Please see 4) above.
6.Explanation about how and why the mistakes were made or bugs introduced, and how they avoided detection until now.
An ETSI audit was provided by KPN to DigiCert after their audit completed. The scope of their audit report was for a PKI that did not include the CAs issuing under our roots. (Reference: https://bugzilla.mozilla.org/show_bug.cgi?id=1435815)
7.List of steps your CA is taking to resolve the situation and ensure such issuance will not be repeated in the future, accompanied with a timeline of when your CA expects to accomplish these things.
Going forward, we are requiring all CAs cross-signed or having an external intermediate to share their auditor engagement letter with DigiCert in advance so we can review the scope prior to them signing and starting the audit engagement. We want the engagement letter to specifically list the CAs that are being audited and require the auditor to list the CAs in the audit report.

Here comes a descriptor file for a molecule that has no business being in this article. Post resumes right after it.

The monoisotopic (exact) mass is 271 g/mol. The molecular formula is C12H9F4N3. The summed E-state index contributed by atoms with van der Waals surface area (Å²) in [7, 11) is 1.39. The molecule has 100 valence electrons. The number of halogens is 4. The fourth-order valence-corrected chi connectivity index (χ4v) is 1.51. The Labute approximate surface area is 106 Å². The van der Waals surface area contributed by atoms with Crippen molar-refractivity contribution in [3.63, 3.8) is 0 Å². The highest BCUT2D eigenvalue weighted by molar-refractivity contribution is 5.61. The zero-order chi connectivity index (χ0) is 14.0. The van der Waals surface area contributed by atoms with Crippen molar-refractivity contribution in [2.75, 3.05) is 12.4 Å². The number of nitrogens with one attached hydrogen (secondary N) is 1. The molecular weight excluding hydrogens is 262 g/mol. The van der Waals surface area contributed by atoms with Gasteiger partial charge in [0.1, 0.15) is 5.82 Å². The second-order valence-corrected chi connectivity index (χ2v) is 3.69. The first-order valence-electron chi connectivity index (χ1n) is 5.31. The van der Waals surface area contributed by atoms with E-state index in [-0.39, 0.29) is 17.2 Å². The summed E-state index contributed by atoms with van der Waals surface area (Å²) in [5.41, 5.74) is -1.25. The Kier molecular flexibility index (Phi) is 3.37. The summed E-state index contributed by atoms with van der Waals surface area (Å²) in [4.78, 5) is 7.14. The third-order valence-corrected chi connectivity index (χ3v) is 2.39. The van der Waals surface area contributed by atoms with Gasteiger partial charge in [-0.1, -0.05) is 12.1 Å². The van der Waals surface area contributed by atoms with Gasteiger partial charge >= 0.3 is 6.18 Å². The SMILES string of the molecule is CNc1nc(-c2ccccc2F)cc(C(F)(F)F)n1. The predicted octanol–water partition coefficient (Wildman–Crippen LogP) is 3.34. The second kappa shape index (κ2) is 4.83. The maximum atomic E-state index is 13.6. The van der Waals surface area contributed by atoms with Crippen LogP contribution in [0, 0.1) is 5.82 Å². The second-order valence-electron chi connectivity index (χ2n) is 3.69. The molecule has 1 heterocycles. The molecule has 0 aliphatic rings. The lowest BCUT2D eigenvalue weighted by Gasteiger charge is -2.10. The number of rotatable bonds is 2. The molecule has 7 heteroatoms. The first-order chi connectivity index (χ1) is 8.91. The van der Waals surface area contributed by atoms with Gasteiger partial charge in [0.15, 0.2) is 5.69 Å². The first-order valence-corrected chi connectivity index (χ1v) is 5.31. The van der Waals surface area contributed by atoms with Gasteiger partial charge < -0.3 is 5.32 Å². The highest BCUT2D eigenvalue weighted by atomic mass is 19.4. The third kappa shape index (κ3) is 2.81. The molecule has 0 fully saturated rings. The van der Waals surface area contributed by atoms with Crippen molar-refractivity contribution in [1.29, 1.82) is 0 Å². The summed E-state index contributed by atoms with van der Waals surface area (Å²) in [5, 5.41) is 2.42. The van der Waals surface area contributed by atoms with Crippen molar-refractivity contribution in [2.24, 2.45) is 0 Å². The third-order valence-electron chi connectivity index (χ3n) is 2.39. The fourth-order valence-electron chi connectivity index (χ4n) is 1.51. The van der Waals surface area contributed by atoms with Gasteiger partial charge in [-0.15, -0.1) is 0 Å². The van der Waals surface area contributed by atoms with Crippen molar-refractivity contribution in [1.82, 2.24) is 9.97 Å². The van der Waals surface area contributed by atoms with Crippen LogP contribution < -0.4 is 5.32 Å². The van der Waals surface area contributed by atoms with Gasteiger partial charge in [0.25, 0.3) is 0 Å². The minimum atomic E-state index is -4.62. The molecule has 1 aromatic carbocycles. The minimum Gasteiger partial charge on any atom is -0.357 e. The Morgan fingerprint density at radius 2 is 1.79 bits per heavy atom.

Overall, we have seen inconsistencies in audit reporting, including missing a level of detail that Mozilla’s policy requires. This is also the level of detail that would provide assurance to the relying parties (including us as the Root CA) that their audits are adequately covering the relevant scope. We have asked for corrections on audit final reports with missing thumbprint information, CA’s or audit periods covered. We believe engaging the auditor (whether ETSI or WebTrust) as part of the initial engagement process would avert issues that we have been finding after the reports are issued.